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Young Driver getting car keys after passing a driving test

Even though changes have been planned (and announced) to the current driving test, a recent survey by road safety and breakdown specialist GEM Motoring Assist revealed that over 90% of drivers questioned believed that it should be replaced by a graduated driver licensing system that includes a probation period following a practical driving test.

Along with many road safety organisations, public health bodies and research institutes, GEM believes that this graduated driver licensing system is an option that should be implemented across the UK, and suggested some key points that the system should implement. These include:

  • Drivers should have had a minimum learning period of 12 months before taking a practical test
  • After passing the test, drivers should hold 'novice' status for two years 
  • The 'novice' status would come with certain restrictions that includes a ban on novice drivers carrying passengers aged under 25, and a night-time driving curfew, unless they are driving to or from work
  • If any driving offence is committed, automatic disqualification would come into operation.

It's an interesting idea, and builds on the optional Green L-Plates that we often see around the highways and byways of the UK, and according to GEM road safety officer Neil Worth, graduated driver licensing (GDL) would "add an all-important intermediate element between learner and full licence holder, and allow new drivers to build up their skills and experience over a period of time, using clearly-marked stages."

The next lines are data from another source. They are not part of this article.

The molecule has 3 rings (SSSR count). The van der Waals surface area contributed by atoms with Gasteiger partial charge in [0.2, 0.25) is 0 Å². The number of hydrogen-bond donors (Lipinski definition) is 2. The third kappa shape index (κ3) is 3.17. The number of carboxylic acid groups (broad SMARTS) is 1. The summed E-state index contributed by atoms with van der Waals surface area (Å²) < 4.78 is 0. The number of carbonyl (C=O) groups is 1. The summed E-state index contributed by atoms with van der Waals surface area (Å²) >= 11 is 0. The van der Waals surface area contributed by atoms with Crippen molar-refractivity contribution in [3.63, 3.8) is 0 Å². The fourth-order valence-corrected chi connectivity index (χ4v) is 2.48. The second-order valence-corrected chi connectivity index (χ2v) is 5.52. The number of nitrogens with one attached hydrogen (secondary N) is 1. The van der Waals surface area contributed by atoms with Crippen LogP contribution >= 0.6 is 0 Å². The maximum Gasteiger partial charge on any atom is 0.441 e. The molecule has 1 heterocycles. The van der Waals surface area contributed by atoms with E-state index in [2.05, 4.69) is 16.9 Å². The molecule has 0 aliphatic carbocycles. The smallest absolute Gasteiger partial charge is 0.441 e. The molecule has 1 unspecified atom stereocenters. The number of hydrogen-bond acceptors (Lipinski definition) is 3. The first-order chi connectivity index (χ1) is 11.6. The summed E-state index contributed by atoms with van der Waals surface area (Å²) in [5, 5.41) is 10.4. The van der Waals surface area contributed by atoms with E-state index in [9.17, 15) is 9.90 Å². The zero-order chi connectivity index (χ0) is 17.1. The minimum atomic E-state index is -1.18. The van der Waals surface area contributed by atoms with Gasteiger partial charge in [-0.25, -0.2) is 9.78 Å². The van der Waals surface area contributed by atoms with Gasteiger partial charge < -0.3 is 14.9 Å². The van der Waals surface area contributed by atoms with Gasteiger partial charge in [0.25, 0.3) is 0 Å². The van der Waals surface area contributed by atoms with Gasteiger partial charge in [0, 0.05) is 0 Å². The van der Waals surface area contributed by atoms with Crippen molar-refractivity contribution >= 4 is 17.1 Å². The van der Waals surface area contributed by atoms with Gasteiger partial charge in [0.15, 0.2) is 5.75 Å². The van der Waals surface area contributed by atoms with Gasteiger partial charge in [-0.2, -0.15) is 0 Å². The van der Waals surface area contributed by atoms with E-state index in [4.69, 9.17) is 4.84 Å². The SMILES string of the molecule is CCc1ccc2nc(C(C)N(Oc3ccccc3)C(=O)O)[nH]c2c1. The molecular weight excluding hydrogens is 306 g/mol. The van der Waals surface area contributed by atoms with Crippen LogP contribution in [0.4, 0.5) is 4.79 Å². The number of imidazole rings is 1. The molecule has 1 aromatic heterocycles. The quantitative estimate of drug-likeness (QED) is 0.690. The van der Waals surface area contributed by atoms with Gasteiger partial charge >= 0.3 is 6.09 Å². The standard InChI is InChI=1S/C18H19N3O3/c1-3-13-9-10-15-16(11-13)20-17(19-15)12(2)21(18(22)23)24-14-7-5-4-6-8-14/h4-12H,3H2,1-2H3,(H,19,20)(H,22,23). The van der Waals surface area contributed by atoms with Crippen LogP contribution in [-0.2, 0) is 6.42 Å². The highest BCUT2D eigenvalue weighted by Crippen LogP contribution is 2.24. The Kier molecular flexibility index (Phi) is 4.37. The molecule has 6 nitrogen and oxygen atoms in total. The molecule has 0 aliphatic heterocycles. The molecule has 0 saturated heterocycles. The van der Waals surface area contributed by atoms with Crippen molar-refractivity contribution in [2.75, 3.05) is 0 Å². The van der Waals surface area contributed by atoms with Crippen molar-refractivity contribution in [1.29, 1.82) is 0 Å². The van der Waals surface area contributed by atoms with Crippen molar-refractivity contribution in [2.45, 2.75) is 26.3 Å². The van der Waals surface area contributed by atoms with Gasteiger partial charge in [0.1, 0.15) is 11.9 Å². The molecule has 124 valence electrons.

Just think what you were like after you had passed your test. If you are honest, you will admit to being nervous when out on your own (but not in front of friends who suddenly appear wanting you to be a designated driver!), so having that cool-off period after passing where you weren't allowed to do certain things would probably help.

GDL is already in place in places like New Zealand, which saw injuries from road traffic collisions reduced by almost a quarter for 15- to 19-year olds when it was introduced, and the USA, where 16-year-old drivers in the USA who learnt to drive through GDL systems 15 years ago had 37% fewer crashes than those who followed other systems.

Maybe it could be an item on a manifesto for one of the political parties in the upcoming general election? Neil Worth thinks that any government elected should.

"GEM members are holding the Government to account for failing to prioritise young driver safety, and for wasting lives and money. We believe that GDL, if it goes hand in hand with improvements to public transport across the country, could form a key part of a safer and more sustainable transport future for everyone."

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